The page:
Decision Models and Governance Mechanisms Considering Corporate Social Irresponsibility in Supply Chains

Decision Models and Governance Mechanisms Considering Corporate Social Irresponsibility in Supply Chains

Bin Liu (Shanghai Maritime University, China), Pepei Ying (Shanghai Maritime University, China) and Lin Peng (Shanghai Maritime University, China)
Copyright: © 2018 |Pages: 18
DOI: 10.4018/978-1-5225-3537-9.ch008

Abstract

This chapter describes corporate social irresponsibility (CSI) with a global variable, and supposes it has a negative influence on market demand to set up a decision model in supply chain for the joint effect of price and CSI on demand. Analyzing manufacturers' decisions on CSI under two supply chain structure settings including single-channel supply chain and competitive supply chain, the authors hope to design governance mechanisms to restrain the CSI performance of the manufacturers so as to provide a theoretic reference to the better fulfillment of sustainable development and social responsibility. Moreover, this chapter makes a simple extension on the asymmetry initial base demand, and the result is quite different from the symmetry initial base demand. It is found that an asymmetric CSI strategy can achieve equilibrium. A suggestion in this chapter is to intensify the competition in supply chain by supporting smaller enterprises and preventing complete monopoly.
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Background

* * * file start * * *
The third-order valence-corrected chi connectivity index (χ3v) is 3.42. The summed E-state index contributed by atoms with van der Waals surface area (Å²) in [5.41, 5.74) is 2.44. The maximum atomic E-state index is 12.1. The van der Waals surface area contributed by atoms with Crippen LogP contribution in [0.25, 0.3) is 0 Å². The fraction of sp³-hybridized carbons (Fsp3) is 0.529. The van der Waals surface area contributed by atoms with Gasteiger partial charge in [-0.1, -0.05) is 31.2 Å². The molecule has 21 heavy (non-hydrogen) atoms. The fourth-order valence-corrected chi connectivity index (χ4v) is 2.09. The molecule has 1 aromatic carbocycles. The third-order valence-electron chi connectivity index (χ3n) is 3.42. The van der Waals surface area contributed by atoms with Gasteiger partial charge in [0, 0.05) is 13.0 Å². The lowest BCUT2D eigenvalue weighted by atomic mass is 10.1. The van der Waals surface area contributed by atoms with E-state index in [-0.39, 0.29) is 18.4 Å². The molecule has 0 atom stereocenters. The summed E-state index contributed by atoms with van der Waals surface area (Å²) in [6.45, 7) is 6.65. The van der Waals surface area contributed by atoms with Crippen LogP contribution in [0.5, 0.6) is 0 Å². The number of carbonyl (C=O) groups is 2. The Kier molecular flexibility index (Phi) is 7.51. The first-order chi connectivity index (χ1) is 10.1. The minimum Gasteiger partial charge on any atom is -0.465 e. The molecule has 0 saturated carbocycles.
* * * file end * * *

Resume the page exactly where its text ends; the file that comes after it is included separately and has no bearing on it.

In terms of corporate sustainable development (CSD), many scholars have discussed the relationship with CSR. Hu (2004) illuminated that CSR is an ethical basis for CSD and has practical significance to CSD. Xin and Liao (2013) argued that CSR has driving and restrictive effects on CSD. If an enterprise does not undertake the social responsibility, it can only gain temporary profit and achieve short-term development, but cannot develop sustainably. Hediger (2010) defined CSR as an action contributing to corporate profit maximization and social improvement, and pointed out that CSD requires corporate profit maximization, which shouldn’t decrease with time. He also pointed out that if an enterprise undertakes the social responsibility, it could accumulate reputation and capital to enhance its values. Of course, some other scholars have confirmed that a certain positive correlation between CSR and corporate performance is conducive to its sustainable development. Sun and Li (2012) analyzed the 2011 report on CSR and IPO audit, concluding that for sustainable development, an enterprise should not only pay attention to economic benefits, but also actively undertake social responsibility. Wang and Hou (2009) confirmed that there is a positive correlation between performance of CSR and CSD. Carrasco and Buendía (2013) confirmed that if an enterprise integrates social responsibility into its culture, it could make self-innovation and internationalization a reality while implementing cultural innovation, so as to increase returns and promote social sustainable development. Wang and Han (2016) confirmed that CSR and internal control quality are significantly positively correlated with the level of CSD, and that a benign interaction between these two factors has a synergistic effect on CSD. All these researches directly reveal the positive correlation between CSR and CSD, while very few involve the influence of CSI on CSD.

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